Though oddly beautiful in its own way, it’s a sight no astronaut wants to see: their spacecraft, the only way they have to return to Earth, ejecting countless iridescent droplets of something into space.
When the crew of Apollo 13 saw their craft literally bleeding out on their trip to the Moon it was clear the mission, and ultimately their lives, were in real jeopardy. Luckily the current situation is not nearly as dire, as the leaking Soyuz MS-22 spacecraft docked to the International Space Station doesn’t pose any immediate danger to those aboard the orbiting laboratory. But it’s still an unprecedented situation, and getting its crew home will require engineers on the ground to make some very difficult decisions.
This situation is still developing, and neither NASA nor their Russian counterpart Roscosmos have released much in the way of specifics. But we can make some educated guesses from the video and images we’ve seen of the stricken Soyuz capsule, and from what’s been shown to the public so far, things aren’t looking good.
Running on Empty
On Wednesday the 14th, just as Russian cosmonauts Sergey Prokopyev and Dmitriy Petelin were preparing to begin a scheduled extravehicular activity (EVA) that would have taken them outside of the Station, an alert went off indicating that coolant levels in the docked Soyuz MS-22 capsule were dropping. Upon panning external cameras over to the spacecraft, it was immediately clear this was no false alarm — as liquid could been seen spewing out of the rear of the vehicle.
As illustrated in the diagram above, the Soyuz pumps coolant through a pair of heat exhangers located in the Orbital Module (left) and Descent Module (center), which ultimately makes its way to several external radiators mounted on outside of the Service Module (right). The coolant lines that connect these modules actually run along the outside of the craft’s hull, though they are obscured from view by the thermal blankets that cover most of the vehicle’s exterior.
While the exact cause of the leak is not yet known, the current theory is that a micrometeoroid or other piece of small space debris hit either the radiators or one of the external cooling lines. The hope was that closer examination over the weekend might help determine the cause of the leak, but in any event, the result is the same. With no way to stem the flow, it’s believed that all of the system’s coolant was dumped overboard during the event, leaving the system inoperable.
The system is responsible for not only keeping the inside of the Descent Module at a comfortable temperature for its human occupants, but for cooling the flight computers and other equipment buried deep within the craft. Trying to repair and refill the cooling system while in orbit would be exceptionally difficult, and is almost certainly going to be deemed too risky to even attempt. So the question Russian engineers must now answer is whether or not the Soyuz can safely bring its crew of three back to Earth with its cooling system offline.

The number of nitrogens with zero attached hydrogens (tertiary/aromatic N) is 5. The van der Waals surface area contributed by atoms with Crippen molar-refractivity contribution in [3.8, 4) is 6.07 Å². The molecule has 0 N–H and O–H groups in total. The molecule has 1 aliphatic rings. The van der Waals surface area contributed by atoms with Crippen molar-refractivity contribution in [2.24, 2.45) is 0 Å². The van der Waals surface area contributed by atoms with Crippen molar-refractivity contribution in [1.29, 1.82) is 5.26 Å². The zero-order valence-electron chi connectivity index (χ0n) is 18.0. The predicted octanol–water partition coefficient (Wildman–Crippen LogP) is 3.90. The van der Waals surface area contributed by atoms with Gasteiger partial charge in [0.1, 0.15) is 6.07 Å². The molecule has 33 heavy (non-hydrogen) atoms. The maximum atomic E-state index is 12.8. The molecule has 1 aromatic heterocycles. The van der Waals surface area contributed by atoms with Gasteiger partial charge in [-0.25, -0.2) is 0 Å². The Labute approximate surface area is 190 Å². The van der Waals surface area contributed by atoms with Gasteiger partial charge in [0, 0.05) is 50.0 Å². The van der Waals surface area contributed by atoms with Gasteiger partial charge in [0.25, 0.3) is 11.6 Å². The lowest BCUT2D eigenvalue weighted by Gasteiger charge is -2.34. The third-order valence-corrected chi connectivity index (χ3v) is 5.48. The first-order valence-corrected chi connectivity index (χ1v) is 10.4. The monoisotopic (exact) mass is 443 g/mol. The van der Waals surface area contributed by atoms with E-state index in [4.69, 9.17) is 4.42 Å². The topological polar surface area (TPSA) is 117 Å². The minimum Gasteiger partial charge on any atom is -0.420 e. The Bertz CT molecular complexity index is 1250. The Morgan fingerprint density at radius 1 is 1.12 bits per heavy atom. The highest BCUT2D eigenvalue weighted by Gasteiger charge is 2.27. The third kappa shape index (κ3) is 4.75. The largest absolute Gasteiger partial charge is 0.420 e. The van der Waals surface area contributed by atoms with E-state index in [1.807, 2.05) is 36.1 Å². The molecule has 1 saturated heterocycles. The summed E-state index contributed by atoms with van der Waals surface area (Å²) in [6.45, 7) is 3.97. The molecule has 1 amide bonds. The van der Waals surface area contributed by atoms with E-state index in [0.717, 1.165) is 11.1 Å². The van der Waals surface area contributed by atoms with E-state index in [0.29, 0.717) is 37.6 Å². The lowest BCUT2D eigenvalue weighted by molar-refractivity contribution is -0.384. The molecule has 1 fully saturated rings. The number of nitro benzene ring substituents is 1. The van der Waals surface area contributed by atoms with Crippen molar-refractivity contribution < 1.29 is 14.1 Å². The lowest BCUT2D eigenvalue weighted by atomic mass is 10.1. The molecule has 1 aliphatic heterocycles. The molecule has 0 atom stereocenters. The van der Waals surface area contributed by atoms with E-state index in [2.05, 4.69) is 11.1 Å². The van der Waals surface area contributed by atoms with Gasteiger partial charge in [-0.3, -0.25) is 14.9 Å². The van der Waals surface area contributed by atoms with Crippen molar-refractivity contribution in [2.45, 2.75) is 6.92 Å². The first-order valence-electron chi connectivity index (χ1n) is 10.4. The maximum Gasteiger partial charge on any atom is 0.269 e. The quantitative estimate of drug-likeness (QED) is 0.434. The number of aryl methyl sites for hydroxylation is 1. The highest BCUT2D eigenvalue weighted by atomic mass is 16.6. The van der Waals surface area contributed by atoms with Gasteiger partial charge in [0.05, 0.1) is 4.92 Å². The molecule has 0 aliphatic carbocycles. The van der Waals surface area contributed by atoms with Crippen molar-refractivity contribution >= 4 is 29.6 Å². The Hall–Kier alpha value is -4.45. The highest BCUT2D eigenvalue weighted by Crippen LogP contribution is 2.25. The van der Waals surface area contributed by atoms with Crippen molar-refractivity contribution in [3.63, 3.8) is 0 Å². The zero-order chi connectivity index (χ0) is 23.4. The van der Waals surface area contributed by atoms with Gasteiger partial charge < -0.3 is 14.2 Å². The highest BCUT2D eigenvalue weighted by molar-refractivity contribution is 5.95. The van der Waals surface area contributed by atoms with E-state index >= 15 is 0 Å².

At the time of this writing, no official announcement has been made, but many space pundits are of the opinion that safest approach is to assume the Soyuz MS-22 is no longer flightworthy. While a system test performed after the leak was discovered showed that the vehicle appeared to be operating normally, and its thrusters were still functional, the possibility of the computer overheating and shutting down during flight presents an unacceptable risk to the crew. The reentry procedure can be performed manually if absolutely necessary, but it’s likely the capsule would land outside of the designated coordinates, complicating recovery operations.
Of course, that assumes the cooling system is the only thing damaged. If the craft was struck with a piece of space debris, there’s no telling what other systems could have been impacted without a thorough examination — something that may difficult to do from an EVA.
If Roscosmos determines that Soyuz MS-22 is no longer fit for purpose, they will likely decide to fly the next Soyuz to the ISS remotely so it can replace the damaged vehicle. If possible, they may even push up the currently scheduled March 2023 launch date.
While exceedingly rare, such a situation isn’t without precedent. In April 1979, when the viability of their Soyuz capsule came into question, the crew of the Soviet Salyut 6 station had to wait on a fresh spacecraft to bring them home. In the end, both the vehicles made it back to Earth safely, but that doesn’t mean it wasn’t worth the additional time and expense to make sure the crew had the best chance of survival.
Not Enough Lifeboats
But there’s a problem with this plan. If it’s determined that the Soyuz MS-22 is no longer safe for human occupants and needs to be replaced, it will mean that for the first time in its history, there won’t be enough spacecraft docked to the International Space Station to bring all of the crew members home in the event of an emergency.
In the unlikely event that the ISS suffers some catastrophic failure before a new Soyuz can be sent up, Sergey Prokopyev and Dmitry Petelin, as well as American astronaut Francisco Rubio, won’t have a safe way off the Station. As a matter of necessity they would likely be instructed to board the semi-functional Soyuz MS-22 and prepare to undock should they need to evacuate, but what happens after that in this nightmare scenario is anyone’s guess. Hopefully, we won’t have to find out.